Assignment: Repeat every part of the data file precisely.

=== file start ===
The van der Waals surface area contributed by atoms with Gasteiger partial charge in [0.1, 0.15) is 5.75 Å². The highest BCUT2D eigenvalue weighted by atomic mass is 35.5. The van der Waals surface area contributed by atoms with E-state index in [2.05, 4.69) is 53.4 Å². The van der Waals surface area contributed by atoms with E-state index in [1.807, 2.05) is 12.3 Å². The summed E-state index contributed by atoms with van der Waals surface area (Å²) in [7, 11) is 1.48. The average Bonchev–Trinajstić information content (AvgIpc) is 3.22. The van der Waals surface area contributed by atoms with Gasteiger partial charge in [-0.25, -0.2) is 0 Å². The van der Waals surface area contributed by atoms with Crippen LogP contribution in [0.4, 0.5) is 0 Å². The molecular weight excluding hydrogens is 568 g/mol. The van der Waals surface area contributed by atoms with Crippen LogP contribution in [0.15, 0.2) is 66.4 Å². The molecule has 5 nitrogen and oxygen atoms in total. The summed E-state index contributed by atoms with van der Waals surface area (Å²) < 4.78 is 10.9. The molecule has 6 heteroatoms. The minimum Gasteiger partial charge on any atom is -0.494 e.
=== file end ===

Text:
The van der Waals surface area contributed by atoms with Gasteiger partial charge in [0.1, 0.15) is 5.75 Å². The highest BCUT2D eigenvalue weighted by atomic mass is 35.5. The van der Waals surface area contributed by atoms with E-state index in [2.05, 4.69) is 53.4 Å². The van der Waals surface area contributed by atoms with E-state index in [1.807, 2.05) is 12.3 Å². The summed E-state index contributed by atoms with van der Waals surface area (Å²) in [7, 11) is 1.48. The average Bonchev–Trinajstić information content (AvgIpc) is 3.22. The van der Waals surface area contributed by atoms with Gasteiger partial charge in [-0.25, -0.2) is 0 Å². The van der Waals surface area contributed by atoms with Crippen LogP contribution in [0.4, 0.5) is 0 Å². The molecular weight excluding hydrogens is 568 g/mol. The van der Waals surface area contributed by atoms with Crippen LogP contribution in [0.15, 0.2) is 66.4 Å². The molecule has 5 nitrogen and oxygen atoms in total. The summed E-state index contributed by atoms with van der Waals surface area (Å²) < 4.78 is 10.9. The molecule has 6 heteroatoms. The minimum Gasteiger partial charge on any atom is -0.494 e.